Your final point reminds me of the old argument religious people love to throw out that “There are NO atheists in the trenches!” Always delivered with smug satisfaction because they believe it to be self-evidently true.
Of course, not only ARE there atheists in the trenches, but they are really admitting that there are no true believers in the trenches since if one truly believed in life after death, he/she wouldn’t be afraid of it. In fact, they ought to look forward to it if it’s the paradise they think it is.
1) OF COURSE BELIEVERS IN JESUS CHRIST MISS THOSE THAT DIE REGARDLESS OF THE FACT WE WILL SEE THEM IN HEAVEN… IF THEY ACCEPT WHAT CHRIST DID ON THE CROSS FOR THE FORGIVENESS OF SINS. CHRISTIANS HAVE EMOTIONS JUST LIKE YOU…
2) JESUS NEVER SAID THAT HE WOULD CONTROL US FOR ETERNITY, AS BELIEVERS IN CHRIST WE HAVE FREE WILL IN HEAVEN JUST LIKE ON EARTH
3) ALL KNESS WILL BOW AND EVERY TONGUE CONFESS JESUS AS LORD EVEN IF AFTER DEATH IN HIS PRESENCE…YES EVEN ATHIESTS
My problem with the religious lies in the fact that whenever I hear them speak about religion or quote scripture – there is always a nasty tinge of blackmail behind it all. In other words, ‘UNLESS I accept Jesus Christ as my Lord and Saviour’ or ‘UNLESS I accept that Jesus died for my sins which ironically I committed before I was born’ or ‘UNLESS every knee bows and tongue confesses’, etc – I am doomed to spend an eternity in hell for my transgressions.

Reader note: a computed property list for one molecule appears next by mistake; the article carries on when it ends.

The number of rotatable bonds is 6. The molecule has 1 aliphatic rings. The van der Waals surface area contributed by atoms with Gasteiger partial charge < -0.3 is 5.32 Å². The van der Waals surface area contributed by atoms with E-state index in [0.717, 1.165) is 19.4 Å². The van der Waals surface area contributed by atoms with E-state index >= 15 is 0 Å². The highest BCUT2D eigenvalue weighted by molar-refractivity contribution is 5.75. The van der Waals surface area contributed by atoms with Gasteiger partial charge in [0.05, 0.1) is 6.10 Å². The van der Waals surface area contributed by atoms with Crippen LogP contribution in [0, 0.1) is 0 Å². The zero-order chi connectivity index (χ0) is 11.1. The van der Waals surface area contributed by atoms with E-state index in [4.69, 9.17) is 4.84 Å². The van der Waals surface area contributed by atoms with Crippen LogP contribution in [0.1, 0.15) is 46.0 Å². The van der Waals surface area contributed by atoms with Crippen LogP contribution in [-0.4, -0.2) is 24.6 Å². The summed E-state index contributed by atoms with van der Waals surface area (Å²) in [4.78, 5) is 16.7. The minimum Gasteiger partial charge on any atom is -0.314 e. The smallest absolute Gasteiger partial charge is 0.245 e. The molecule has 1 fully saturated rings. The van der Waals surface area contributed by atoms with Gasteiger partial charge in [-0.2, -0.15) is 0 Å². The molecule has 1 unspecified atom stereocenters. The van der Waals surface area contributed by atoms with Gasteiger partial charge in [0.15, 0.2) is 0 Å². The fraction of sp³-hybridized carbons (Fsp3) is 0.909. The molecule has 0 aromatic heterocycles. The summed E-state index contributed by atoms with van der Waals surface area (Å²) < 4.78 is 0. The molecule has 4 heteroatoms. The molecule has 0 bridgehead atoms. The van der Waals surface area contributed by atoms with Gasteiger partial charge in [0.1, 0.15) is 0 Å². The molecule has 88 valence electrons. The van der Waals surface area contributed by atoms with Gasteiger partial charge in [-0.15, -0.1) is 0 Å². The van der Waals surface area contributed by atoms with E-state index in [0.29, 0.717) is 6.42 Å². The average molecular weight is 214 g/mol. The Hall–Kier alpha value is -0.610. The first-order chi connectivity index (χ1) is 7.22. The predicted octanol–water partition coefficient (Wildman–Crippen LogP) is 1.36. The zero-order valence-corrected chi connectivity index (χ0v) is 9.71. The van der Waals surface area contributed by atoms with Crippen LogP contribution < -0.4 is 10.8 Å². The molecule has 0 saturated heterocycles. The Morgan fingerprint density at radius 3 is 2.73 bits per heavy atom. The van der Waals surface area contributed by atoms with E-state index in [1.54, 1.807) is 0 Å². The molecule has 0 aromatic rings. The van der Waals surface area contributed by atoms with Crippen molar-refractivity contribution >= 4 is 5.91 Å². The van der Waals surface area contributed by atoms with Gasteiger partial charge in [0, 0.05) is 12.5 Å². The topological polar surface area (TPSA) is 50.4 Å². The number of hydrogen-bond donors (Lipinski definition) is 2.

In other words, God presumably gave me free will to make my own decisions and gave me a brain to think with – whilst simultaneously laying down the rules and conditions in advance so that my free will has no other choice than to obey his commands in the very first place.
Why would God give me a brain that is capable of doubt and skepticism and then punish me for exercising these very things with which he endowed me to begin with?
When I listen to the religious speak, I don’t hear words of wisdom, beauty or truth. Behind these things, I sense the urging for control over minds and the power to enforce the religious impulse over the freedom of thought to engage in critical thinking.